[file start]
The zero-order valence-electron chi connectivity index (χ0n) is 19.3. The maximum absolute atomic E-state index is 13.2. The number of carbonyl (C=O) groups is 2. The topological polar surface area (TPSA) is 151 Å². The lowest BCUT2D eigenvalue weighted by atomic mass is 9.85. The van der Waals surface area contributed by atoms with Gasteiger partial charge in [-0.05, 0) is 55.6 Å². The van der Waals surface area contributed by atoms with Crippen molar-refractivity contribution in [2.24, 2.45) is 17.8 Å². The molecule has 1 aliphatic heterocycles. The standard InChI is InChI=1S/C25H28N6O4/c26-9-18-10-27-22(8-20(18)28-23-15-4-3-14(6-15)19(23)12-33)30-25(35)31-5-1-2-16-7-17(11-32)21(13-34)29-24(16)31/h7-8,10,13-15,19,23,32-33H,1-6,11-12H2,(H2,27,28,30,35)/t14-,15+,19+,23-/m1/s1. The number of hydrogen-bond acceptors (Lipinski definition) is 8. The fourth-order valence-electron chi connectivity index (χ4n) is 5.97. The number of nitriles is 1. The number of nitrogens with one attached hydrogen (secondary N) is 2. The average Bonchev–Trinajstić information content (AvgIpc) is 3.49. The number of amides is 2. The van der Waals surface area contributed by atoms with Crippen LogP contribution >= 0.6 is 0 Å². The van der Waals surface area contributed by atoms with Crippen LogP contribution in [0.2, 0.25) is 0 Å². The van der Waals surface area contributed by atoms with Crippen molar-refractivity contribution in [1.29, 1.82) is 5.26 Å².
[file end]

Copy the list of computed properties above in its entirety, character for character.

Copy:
The zero-order valence-electron chi connectivity index (χ0n) is 19.3. The maximum absolute atomic E-state index is 13.2. The number of carbonyl (C=O) groups is 2. The topological polar surface area (TPSA) is 151 Å². The lowest BCUT2D eigenvalue weighted by atomic mass is 9.85. The van der Waals surface area contributed by atoms with Gasteiger partial charge in [-0.05, 0) is 55.6 Å². The van der Waals surface area contributed by atoms with Crippen molar-refractivity contribution in [2.24, 2.45) is 17.8 Å². The molecule has 1 aliphatic heterocycles. The standard InChI is InChI=1S/C25H28N6O4/c26-9-18-10-27-22(8-20(18)28-23-15-4-3-14(6-15)19(23)12-33)30-25(35)31-5-1-2-16-7-17(11-32)21(13-34)29-24(16)31/h7-8,10,13-15,19,23,32-33H,1-6,11-12H2,(H2,27,28,30,35)/t14-,15+,19+,23-/m1/s1. The number of hydrogen-bond acceptors (Lipinski definition) is 8. The fourth-order valence-electron chi connectivity index (χ4n) is 5.97. The number of nitriles is 1. The number of nitrogens with one attached hydrogen (secondary N) is 2. The average Bonchev–Trinajstić information content (AvgIpc) is 3.49. The number of amides is 2. The van der Waals surface area contributed by atoms with Crippen LogP contribution >= 0.6 is 0 Å². The van der Waals surface area contributed by atoms with Crippen LogP contribution in [0.2, 0.25) is 0 Å². The van der Waals surface area contributed by atoms with Crippen molar-refractivity contribution in [1.29, 1.82) is 5.26 Å².